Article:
• Pure Tone Audiometry Test: It is done to check the type and severity of the hearing loss.

  • Computed Tomographic (CT) Scans: These scans help to detect any obstruction in the Eustachian tube or narrowing of the tube.

How to Manage Middle Ear and Eustachian Tube Dysfunction?

Treatment modalities for middle ear and Eustachian tube dysfunction are:

Conservative Management:

  • Valsalva Maneuver: Close your mouth and pinch your nostril and blow the air slowly to unclog the Eustachian tube. High blood pressure and heart patients should avoid this technique.

Drug Therapy:

  • Analgesics: Pain medications like Ibuprofen are prescribed for relieving ear pain.

  • Antibiotics: Antibiotics are prescribed to treat the underlying ear infection.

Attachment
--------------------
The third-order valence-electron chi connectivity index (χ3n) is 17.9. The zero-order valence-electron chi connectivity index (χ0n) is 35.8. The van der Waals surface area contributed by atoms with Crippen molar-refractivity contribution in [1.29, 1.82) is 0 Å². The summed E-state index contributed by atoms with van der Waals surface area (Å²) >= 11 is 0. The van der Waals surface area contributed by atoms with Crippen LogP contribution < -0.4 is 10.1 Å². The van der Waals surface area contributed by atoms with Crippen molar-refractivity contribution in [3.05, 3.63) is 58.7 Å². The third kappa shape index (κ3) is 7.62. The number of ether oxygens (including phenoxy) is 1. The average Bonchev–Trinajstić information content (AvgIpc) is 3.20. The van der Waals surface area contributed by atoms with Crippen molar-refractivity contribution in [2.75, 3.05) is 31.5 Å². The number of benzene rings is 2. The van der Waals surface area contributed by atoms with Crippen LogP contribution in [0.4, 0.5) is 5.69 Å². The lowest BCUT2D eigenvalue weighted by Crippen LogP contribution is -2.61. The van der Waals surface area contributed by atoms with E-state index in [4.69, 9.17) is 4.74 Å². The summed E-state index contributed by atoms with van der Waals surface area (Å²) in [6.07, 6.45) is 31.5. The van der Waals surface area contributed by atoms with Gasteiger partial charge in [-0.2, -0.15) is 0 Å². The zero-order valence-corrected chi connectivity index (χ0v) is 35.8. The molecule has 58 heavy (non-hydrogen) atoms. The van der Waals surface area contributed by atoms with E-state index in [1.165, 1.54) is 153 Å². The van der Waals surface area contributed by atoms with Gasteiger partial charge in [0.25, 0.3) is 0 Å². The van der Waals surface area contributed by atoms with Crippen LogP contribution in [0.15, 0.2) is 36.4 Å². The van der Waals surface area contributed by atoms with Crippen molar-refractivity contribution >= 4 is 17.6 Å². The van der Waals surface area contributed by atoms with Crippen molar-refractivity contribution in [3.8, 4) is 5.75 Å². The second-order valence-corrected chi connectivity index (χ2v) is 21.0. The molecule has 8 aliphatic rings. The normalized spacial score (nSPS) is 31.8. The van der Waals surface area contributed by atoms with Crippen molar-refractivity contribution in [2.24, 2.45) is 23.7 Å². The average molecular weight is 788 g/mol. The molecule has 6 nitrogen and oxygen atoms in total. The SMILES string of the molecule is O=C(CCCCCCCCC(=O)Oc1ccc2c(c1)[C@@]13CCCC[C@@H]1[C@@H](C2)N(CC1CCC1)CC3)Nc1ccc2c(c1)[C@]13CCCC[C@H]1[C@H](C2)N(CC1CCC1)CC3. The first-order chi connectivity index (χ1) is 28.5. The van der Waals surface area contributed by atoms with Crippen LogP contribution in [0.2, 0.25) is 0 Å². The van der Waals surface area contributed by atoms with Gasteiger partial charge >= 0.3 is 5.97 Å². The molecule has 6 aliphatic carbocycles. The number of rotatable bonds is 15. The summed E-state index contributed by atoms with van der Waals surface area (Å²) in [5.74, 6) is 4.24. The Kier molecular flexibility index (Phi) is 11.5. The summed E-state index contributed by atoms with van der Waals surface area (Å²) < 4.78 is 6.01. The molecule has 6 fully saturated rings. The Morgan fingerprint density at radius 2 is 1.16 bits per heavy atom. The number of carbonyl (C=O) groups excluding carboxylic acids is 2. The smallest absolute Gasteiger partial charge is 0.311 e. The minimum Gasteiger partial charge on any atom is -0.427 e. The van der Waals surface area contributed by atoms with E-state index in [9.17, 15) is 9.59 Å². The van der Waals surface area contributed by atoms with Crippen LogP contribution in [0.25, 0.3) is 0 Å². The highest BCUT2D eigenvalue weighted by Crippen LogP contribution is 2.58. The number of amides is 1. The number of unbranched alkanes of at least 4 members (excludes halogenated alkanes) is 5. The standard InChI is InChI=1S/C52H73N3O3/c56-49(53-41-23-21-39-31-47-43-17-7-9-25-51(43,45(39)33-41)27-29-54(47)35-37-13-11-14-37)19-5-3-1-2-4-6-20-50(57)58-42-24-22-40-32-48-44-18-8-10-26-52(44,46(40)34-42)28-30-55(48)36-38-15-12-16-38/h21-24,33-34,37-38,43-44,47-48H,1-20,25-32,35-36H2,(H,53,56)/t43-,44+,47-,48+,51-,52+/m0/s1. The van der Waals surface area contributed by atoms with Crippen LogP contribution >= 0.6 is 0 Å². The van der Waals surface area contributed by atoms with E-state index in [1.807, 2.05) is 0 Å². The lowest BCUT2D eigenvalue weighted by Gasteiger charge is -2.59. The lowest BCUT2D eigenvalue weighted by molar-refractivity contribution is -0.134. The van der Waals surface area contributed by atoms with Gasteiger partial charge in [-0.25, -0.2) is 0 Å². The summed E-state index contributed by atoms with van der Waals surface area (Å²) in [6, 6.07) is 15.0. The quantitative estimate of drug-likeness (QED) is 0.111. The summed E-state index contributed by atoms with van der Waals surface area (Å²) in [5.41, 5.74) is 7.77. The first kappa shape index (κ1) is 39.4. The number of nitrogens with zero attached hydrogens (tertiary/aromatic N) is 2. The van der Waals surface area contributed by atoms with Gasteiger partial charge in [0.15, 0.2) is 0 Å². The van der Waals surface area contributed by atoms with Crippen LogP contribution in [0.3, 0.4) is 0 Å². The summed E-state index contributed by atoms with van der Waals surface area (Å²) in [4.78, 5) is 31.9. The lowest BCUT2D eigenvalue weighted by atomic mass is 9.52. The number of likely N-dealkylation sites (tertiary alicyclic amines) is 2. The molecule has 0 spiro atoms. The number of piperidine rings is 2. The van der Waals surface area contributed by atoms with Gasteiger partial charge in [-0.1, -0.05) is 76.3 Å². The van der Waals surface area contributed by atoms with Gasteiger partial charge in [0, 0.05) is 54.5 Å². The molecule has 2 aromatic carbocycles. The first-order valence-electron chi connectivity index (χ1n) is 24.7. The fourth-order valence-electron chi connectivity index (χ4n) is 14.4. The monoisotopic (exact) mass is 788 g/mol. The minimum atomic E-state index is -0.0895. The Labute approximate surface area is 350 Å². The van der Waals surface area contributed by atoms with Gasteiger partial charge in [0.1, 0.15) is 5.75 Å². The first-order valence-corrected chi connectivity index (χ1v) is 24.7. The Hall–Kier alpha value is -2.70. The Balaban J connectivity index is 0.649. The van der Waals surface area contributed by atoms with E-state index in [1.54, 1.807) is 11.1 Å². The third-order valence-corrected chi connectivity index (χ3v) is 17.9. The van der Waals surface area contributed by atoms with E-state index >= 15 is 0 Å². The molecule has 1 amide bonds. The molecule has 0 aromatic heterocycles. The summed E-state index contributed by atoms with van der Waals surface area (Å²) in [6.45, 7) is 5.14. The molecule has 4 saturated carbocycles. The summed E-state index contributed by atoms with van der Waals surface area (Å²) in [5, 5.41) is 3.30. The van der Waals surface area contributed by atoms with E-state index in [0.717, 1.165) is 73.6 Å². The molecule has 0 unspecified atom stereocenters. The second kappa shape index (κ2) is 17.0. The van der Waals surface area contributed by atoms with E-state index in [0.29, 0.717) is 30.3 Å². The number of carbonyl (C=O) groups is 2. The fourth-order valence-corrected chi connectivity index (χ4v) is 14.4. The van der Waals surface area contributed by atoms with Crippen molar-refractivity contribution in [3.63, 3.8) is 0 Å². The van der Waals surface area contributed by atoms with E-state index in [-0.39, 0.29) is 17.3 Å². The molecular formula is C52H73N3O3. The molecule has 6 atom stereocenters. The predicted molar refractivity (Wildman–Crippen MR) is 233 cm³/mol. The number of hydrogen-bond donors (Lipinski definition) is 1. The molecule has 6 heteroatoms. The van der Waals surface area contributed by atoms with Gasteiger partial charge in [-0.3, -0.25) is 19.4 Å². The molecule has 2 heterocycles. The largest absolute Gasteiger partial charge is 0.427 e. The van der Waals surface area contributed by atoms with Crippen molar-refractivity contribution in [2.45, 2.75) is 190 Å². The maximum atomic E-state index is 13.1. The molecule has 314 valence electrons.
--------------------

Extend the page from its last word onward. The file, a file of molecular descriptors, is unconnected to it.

• Steroids: Corticosteroid drugs are prescribed to the patient for the reduction of swelling or inflammation within the ears.

Surgical Management:

  • Myringotomy: It is a surgical procedure in which a small cut is placed in the eardrum to facilitate drainage of the excess fluid from the ears, thereby relieving the pressure from the ears.

  • Pressure Equalization Tubes: In this procedure, a small ear tube is placed in the eardrum after making a cut for a period of one year to equalize the pressure within the ears and provide adequate ventilation to the middle ears. As the eardrum heals, the ear tube is pushed back and removed.

  • Balloon Dilatation of Eustachian Tube: In this method, a balloon catheter (tube) is placed in the Eustachian tube, and dilation of the Eustachian tube is done by an endoscopic (a telescope-like apparatus used to see inner structures) approach to improve its functions.

What Are the Complications Associated With Middle Ear and Eustachian Tube Dysfunction?